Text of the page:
In its Friday statement, the LWV also cited Willis as having said at the Aug. 11 meeting that the federally mandated Earned-Income Credit due lower-income taxpayers has been paid through calendar year 2000 "as unfunded, unbudgeted tax refunds averaging $13 million per year and has exceeded $90 million total over the last seven years." The statement said the league supports Willis's position "that unfunded federally imposed obligations such as the Earned-Income Credit must not continue to drain the treasury of the Virgin Islands." The statement noted that the mandated payment "was, once again, not included" in the governor's FY 2002 budget.
Also it said, the budget includes $6 million for prior-year obligations to vendors and others that actually amount to about $40 million. That is the amount remaining after partial payment this year of the $62.1 million in obligations cited by Mills at the Aug. 11 meeting, including money owed the Water and Power Authority and some vendors.
The LWV further stated that 2002 budget also omits any provision for:
– $197 million in loans and interest owed the Federal Emergency Management Agency.
– $286.8 million — the figure cited by Mills — owed government workers in retroactive salary increases.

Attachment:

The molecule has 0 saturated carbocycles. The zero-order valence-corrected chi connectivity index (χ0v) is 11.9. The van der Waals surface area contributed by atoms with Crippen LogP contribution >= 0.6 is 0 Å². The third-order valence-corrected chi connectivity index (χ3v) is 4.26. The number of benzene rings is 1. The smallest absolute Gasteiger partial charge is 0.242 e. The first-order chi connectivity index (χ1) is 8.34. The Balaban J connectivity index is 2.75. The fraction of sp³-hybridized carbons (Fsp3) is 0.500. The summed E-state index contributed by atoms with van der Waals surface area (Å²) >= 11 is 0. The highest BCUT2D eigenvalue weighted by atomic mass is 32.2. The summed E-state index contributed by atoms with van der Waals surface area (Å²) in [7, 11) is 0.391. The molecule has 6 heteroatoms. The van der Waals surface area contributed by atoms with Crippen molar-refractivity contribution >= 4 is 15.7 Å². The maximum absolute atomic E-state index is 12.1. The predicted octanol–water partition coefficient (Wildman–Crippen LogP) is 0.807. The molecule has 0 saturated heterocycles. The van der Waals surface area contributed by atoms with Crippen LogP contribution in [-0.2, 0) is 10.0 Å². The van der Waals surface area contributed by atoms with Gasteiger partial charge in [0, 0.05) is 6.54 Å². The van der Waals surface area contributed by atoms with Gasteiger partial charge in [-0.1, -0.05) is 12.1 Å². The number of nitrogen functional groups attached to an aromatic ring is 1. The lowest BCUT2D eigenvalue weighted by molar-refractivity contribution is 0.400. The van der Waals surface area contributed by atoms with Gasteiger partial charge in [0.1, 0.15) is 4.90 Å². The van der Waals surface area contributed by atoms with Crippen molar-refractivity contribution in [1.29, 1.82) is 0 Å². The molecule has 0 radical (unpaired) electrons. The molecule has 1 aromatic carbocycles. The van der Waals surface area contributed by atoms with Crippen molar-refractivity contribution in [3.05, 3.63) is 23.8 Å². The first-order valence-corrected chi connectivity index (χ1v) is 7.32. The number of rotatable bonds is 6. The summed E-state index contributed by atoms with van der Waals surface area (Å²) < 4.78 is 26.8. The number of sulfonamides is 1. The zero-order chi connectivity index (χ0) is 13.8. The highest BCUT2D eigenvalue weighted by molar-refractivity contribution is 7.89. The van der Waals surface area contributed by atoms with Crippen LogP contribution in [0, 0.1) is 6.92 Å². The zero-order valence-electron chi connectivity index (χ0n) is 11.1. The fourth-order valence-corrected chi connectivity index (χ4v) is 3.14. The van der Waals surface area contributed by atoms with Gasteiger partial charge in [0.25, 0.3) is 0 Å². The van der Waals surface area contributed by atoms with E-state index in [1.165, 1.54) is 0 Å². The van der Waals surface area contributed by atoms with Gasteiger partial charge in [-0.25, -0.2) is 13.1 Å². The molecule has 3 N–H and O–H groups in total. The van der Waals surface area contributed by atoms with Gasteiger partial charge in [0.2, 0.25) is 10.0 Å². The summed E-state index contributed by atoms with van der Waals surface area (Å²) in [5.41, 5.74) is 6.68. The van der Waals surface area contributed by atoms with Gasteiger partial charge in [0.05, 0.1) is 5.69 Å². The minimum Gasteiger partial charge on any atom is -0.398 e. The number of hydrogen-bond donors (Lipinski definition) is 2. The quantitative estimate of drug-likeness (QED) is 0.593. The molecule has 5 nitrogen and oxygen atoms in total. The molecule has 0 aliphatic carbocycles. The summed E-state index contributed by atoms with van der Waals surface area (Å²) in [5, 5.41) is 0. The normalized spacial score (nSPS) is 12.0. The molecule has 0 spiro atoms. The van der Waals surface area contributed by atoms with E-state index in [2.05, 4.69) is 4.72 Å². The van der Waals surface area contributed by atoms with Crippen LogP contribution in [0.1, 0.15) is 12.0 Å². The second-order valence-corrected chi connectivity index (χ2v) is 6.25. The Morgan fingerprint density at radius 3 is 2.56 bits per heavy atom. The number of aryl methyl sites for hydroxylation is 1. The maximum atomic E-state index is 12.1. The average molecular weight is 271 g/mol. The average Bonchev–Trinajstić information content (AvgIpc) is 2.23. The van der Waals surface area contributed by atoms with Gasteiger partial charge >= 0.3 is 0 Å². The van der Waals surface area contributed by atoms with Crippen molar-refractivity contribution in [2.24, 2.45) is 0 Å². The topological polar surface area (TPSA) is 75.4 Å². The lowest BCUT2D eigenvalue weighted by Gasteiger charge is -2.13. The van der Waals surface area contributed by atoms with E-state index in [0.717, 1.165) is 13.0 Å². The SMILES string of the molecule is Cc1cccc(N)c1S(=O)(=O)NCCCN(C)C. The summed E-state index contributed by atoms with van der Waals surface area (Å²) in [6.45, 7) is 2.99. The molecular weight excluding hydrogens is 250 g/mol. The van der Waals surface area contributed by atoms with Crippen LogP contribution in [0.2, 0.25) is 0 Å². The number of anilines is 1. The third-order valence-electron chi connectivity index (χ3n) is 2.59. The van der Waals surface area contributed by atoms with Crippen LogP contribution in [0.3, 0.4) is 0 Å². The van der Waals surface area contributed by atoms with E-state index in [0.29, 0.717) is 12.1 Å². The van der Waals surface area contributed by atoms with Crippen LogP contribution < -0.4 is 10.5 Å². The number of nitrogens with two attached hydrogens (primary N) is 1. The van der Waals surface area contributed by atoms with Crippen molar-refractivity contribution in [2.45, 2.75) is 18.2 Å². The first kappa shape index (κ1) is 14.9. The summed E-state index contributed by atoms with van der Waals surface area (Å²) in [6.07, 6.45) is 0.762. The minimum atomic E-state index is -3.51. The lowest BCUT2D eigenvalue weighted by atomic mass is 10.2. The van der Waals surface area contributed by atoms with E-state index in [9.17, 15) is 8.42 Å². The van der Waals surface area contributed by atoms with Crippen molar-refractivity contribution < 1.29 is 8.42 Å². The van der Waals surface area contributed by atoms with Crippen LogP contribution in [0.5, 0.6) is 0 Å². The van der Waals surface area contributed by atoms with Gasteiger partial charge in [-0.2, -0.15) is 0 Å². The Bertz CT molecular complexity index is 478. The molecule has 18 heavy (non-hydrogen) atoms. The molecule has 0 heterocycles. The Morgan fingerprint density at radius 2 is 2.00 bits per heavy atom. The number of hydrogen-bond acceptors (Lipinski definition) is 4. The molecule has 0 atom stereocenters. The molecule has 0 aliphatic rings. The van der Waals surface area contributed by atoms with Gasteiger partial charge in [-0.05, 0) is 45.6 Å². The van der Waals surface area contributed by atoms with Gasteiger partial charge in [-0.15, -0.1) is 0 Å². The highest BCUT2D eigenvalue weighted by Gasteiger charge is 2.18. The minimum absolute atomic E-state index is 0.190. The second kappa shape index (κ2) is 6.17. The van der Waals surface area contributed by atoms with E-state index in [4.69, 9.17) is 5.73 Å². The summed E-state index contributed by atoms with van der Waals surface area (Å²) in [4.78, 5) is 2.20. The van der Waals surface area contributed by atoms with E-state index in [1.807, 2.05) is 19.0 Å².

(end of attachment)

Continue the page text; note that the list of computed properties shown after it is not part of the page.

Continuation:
– $37 million claimed in court action for administrative costs by the Government Employees Retirement System.
– $23 million liability resulting from early retirement laws and subsequent amendments.
– A Reserve or Contingency Fund.
The league noted that the administration is seeking to have the FEMA debts forgiven and that negotiations may reduce the retroactive liability, but — since neither is a done deal — questioned whether the budget "is truly in balance."
The LWV statement also questioned how realistic it is to project collecting "a minimum of 31 percent" of the $90 million in individual income tax that is receivable. And, it said, "what assurances does the government have" that this year's anticipated $100 million tax windfall "is not a one-time occurrence?"
Stating that the government's personnel attrition plan was "repealed in its entirety through the supplement budget" passed recently, "opening the potential for indiscriminate hiring," the league further noted that in addition to salaries, the government is responsible for fringe benefits that add another 33 percent to base pay.
It also noted that the government has continued to absorb increased health-insurance premium costs for both employees and retirees. The FY 2002 budget contains $12 million for such increased costs for workers and $8.1 million for retirees. With a new health-insurance contract in negotiation, the league said, FY 2002 could be "the time to begin a 50-50 cost-sharing of this responsibility."
The governor's budget includes one new revenue-generating measure: the imposition of a $10 "motor vehicle disposal" fee that would be a surcharge to the annual registration fee. The money is entirely earmarked for the Anti-Litter and Beautification Fund, to pay for disposing of abandoned vehicles. Assuming there are approximately 40,000 motor vehicles registered in the territory, that would generate about $400,000.